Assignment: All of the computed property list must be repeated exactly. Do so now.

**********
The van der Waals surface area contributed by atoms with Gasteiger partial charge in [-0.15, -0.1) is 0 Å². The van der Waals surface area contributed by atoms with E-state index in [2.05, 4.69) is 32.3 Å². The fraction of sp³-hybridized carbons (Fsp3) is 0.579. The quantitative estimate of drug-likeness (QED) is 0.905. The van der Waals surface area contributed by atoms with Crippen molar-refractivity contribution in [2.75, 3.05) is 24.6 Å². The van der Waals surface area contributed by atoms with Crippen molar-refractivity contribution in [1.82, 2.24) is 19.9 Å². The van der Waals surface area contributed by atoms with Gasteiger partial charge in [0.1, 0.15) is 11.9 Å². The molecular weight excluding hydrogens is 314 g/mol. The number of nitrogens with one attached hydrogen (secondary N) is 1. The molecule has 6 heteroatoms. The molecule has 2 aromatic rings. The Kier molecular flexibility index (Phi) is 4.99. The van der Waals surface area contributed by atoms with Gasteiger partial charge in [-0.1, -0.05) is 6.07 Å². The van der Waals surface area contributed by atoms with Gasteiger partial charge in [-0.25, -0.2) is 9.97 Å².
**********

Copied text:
The van der Waals surface area contributed by atoms with Gasteiger partial charge in [-0.15, -0.1) is 0 Å². The van der Waals surface area contributed by atoms with E-state index in [2.05, 4.69) is 32.3 Å². The fraction of sp³-hybridized carbons (Fsp3) is 0.579. The quantitative estimate of drug-likeness (QED) is 0.905. The van der Waals surface area contributed by atoms with Crippen molar-refractivity contribution in [2.75, 3.05) is 24.6 Å². The van der Waals surface area contributed by atoms with Crippen molar-refractivity contribution in [1.82, 2.24) is 19.9 Å². The van der Waals surface area contributed by atoms with Gasteiger partial charge in [0.1, 0.15) is 11.9 Å². The molecular weight excluding hydrogens is 314 g/mol. The number of nitrogens with one attached hydrogen (secondary N) is 1. The molecule has 6 heteroatoms. The molecule has 2 aromatic rings. The Kier molecular flexibility index (Phi) is 4.99. The van der Waals surface area contributed by atoms with Gasteiger partial charge in [-0.1, -0.05) is 6.07 Å². The van der Waals surface area contributed by atoms with Gasteiger partial charge in [-0.25, -0.2) is 9.97 Å².